sparams[0].suggestedLatency = 0;
	sparams[0].hostApiSpecificStreamInfo = NULL;
	if ( (err = Pa_OpenStream (
			NULL )) )
		printf ( "Failed to open stream: %s\n", Pa_GetErrorText ( err ) );
		exit ( -2 );
	int16_t sensor_data[2];
	double theta[2];	// thetas and adjusted thetas
	double b[2];		// y-intercepts
	int t_to_m[2];		// map timestamp to microphone
	int order = 0;
	for ( int i = 0; i < 1; i++ )
		t[i].tv_sec = 0;
	Pa_StartStream ( sensor_stream[0] );
	for (;;)
		for ( int i = 0; i < 1; i++ )
			err = Pa_ReadStream ( sensor_stream[i], &sensor_data[i], 1);
			if (! ( err == paInputOverflowed || err == paNoError))
				printf ( "Failed to read stream: %s\n", Pa_GetErrorText ( err ) );
				exit ( -3 );
		for ( int i = 0; i < 1; i++ )
			if ( abs( sensor_data[i] ) > 20000 && t[i].tv_sec != 0)
				clock_gettime ( CLOCK_REALTIME, &t[i] );
				t_to_m[order++] = i;
		if (order > 2)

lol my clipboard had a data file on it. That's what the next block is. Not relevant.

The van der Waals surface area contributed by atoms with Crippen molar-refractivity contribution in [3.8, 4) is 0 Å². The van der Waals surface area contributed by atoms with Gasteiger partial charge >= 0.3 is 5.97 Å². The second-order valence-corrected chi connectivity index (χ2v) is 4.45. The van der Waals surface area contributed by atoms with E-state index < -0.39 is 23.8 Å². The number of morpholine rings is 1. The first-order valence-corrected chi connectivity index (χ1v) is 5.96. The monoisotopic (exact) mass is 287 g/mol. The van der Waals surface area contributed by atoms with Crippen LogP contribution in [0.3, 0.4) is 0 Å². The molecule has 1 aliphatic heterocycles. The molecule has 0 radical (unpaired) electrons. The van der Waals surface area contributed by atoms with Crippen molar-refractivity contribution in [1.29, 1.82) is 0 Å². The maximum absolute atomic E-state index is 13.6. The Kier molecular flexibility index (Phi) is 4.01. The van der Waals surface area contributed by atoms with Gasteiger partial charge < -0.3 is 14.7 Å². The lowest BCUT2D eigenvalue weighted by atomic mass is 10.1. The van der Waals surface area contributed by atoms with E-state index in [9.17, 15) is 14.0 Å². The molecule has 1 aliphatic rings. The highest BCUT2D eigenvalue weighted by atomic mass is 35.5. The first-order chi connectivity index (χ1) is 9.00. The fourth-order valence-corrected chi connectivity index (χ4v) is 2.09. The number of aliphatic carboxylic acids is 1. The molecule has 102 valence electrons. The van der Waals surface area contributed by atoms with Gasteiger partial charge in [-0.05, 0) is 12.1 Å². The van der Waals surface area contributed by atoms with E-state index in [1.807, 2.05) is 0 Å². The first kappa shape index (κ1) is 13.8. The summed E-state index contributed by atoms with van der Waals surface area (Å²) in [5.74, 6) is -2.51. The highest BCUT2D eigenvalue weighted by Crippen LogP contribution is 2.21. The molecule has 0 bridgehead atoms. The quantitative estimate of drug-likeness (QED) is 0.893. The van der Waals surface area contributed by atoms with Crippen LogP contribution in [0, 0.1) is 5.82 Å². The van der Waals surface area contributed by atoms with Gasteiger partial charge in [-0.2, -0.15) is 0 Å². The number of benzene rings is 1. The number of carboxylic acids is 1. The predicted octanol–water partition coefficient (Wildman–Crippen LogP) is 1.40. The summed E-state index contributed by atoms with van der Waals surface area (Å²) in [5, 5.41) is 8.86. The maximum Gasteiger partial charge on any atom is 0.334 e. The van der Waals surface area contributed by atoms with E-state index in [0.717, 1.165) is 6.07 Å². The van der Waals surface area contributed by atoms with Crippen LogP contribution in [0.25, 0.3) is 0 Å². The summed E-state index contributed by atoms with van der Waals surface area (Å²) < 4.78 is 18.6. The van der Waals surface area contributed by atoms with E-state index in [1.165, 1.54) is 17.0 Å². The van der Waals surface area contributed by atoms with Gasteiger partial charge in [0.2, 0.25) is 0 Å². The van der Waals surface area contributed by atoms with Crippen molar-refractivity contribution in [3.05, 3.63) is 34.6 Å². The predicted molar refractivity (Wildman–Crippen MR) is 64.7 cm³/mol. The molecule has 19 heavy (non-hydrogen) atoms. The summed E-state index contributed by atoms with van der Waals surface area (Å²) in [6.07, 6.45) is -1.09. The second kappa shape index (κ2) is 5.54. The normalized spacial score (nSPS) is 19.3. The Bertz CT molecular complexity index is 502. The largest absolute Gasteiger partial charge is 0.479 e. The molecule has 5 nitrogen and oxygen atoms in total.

order = 0;
			for ( int i = 0; i < 1; i++ )
				t[i].tv_sec = 0;
			 *  Find Thetas
			/* find theta between t0 and t1 */
			theta[0] = acos ( (ns_to_s(t[1].tv_nsec - t[0].tv_nsec) * MACH) / ds );
			/* between t1 and t2 */
			theta[1] = acos ( (ns_to_s(t[2].tv_nsec - t[1].tv_nsec) * MACH) / ds );
			/* between t0 and t2 */
			theta[2] = acos ( (ns_to_s(t[2].tv_nsec - t[0].tv_nsec) * MACH) / ds );
			 * Map midpoints to sensors
			mp_order[0] = mp_map[t_to_m[0]][t_to_m[1]];
			mp_order[1] = mp_map[t_to_m[1]][t_to_m[2]];
			mp_order[2] = mp_map[t_to_m[0]][t_to_m[2]];
			 * Adjust thetas depending on midpoint
			for ( int i = 0; i < 3; i++ )
				if ( coord_cmp ( mp_order[i], midpoint[TOPLEFT] ) )
					theta[i] +=  pi / 3;
				else if ( coord_cmp ( mp_order[i], midpoint[RIGHTTOP] ) )
					theta[i] -= pi / 3;
			 * Determine b[]s (y-intercepts)
			for ( int i = 0; i < 3; i++ )
				b[i] = mp_order[i].y - tan(theta[i]) * mp_order[i].x;
			 * Determine X of loc
			 loc.x = ( b[1] - b[0] ) / ( tan(theta[0]) - tan(theta[1]) );
			 * Determine Y of loc
			 loc.y = tan(theta[0]) * loc.x + b[0];
			 printf ( "LOCATION: %f meters x %f meters away from origin\n", loc.x, loc.y );
Because speed is defined as distanced divided by time s = d / t; We can rearrange this equation as distance is speed multiplied by time d = s * t